Vicki Trottier says she's heard of cigarette butts landing on furniture, and once on someone's pet. Recently, a fire in her building damaged an entire balcony. (CBC/Paul Borkwood)

Her building is trying to become "cleaner and greener," which could mean going smoke-free.

It's something many buildings are considering, lawyer Brian Horlick says.

Horlick says cigarette smoking is a difficult issue for condos, because the Smoke-Free Ontario Act only covers common elements like hallways and party rooms — not private balconies.

What complicates the matter is identifying the culprit throwing the cigarette butts. "It's the exception, rather than the rule, when you can catch them," Horlick, senior partner at Horlick Levitt Di Lella LLP, says. When that person is caught, he or she can be found in breach of Ontario's Condominium Act.

Whether it's coming from above, below, outside or next door — noise was another big complaint.

It's also tricky to navigate because it often "becomes a debate as to how much noise is reasonable," Bhalla says.

Sara, a CityPlace resident told us her "thin walls are pretty bad, the music and voices … You pay a lot and you expect not to have to deal with that stuff, and it sucks."

Courteney Anderson says she had an issue with a neighbour who started kicking at her door one night and was screaming down the hallway. After complaints to management, she was told nothing could be done.

Andrew Uzunewe says noise is just part of the game, when it comes to living in a condo in Toronto. (CBC/Paul Borkwood)

But for Andrew Uzunewe, noise is just part of the condo game.

"You're not living privately, it's a community … so sometimes, you expect some noise. If it's too loud though, you need to report it to security," he notes.

The people who manage day-to-day operations of condos didn't score too highly among Toronto highrise dwellers.

"It took calling the city to have garbage looked after," Laura Holloran says about her building's management. "The dumpsters at the side of the building attracted raccoons, possums and coyotes."

Stephanie Eldred says the building she lives in had troubles with management since the day she moved in.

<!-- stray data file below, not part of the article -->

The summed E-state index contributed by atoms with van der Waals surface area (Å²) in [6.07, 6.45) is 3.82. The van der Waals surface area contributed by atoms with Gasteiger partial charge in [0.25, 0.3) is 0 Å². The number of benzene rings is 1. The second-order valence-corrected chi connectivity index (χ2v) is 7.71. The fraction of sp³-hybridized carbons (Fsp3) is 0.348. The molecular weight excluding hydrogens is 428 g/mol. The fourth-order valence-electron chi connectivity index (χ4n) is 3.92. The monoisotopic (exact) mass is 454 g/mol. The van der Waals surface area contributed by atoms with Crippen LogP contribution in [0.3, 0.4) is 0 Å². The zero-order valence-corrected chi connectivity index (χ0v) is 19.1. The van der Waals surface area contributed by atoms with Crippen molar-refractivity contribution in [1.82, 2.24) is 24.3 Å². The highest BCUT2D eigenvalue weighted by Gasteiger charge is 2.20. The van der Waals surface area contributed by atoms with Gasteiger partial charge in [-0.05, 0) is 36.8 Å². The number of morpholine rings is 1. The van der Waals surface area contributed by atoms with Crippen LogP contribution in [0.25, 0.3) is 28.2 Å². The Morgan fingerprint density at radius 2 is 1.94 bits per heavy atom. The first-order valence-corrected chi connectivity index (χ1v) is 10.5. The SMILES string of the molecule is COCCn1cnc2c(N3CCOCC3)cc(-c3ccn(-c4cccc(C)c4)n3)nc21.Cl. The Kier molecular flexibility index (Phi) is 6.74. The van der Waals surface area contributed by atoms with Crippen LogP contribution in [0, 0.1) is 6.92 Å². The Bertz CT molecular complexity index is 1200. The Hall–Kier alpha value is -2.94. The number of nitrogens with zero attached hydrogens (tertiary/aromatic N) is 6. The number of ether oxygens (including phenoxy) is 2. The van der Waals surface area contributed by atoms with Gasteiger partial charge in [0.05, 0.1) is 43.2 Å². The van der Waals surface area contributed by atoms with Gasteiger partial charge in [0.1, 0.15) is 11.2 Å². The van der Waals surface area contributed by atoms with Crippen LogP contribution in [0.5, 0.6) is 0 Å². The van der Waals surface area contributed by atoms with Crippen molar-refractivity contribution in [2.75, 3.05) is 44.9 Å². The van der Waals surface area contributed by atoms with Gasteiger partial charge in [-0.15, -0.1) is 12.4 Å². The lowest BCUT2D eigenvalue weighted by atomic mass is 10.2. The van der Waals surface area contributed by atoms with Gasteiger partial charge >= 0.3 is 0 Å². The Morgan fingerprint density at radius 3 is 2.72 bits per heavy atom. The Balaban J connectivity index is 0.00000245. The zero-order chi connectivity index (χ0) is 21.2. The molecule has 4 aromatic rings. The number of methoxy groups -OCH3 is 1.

"Everyone individually has their own experiences, but it's been a history of years and years of people raising issues and  being ignored or being threatened with lawsuits from management," she says.

"We'd like to do something about it but we don't have the resources to fight a lawsuit so we just shut up and take it."

From pools to gyms, elevators and hallways — highrise dwellers have to play nice with shared amenities, and that can sometimes lead to escalated disputes, Bhalla says.

Marc Bhalla helps settle condo disputes as a chartered mediator. He says his firm, Elia Associates, is extremely busy with more and more people choosing to live in condos. (CBC)

"Personal animosity amongst board members can come into play," he says, especially if some residents feel like they have been footing more of the bill.

A common complaint among residents we surveyed was that few people treat the common space the way they do.

Have you encountered problems in your condo? Share your story with us.

About the Author

Alexandra Sienkiewicz

Journalist and Producer

Alexandra Sienkiewicz is an award-winning TV producer with over a decade of newsroom experience. She started her CBC journalism career covering national news before moving over to the fast-paced world of local. She believes every news story starts at the local level and those are the stories she most loves to tell. In her off-time, Alexandra​ dabbles in food and wine, furthering her education ​as a sommelier​.

With files from Ali Chiasson, Carly Thomas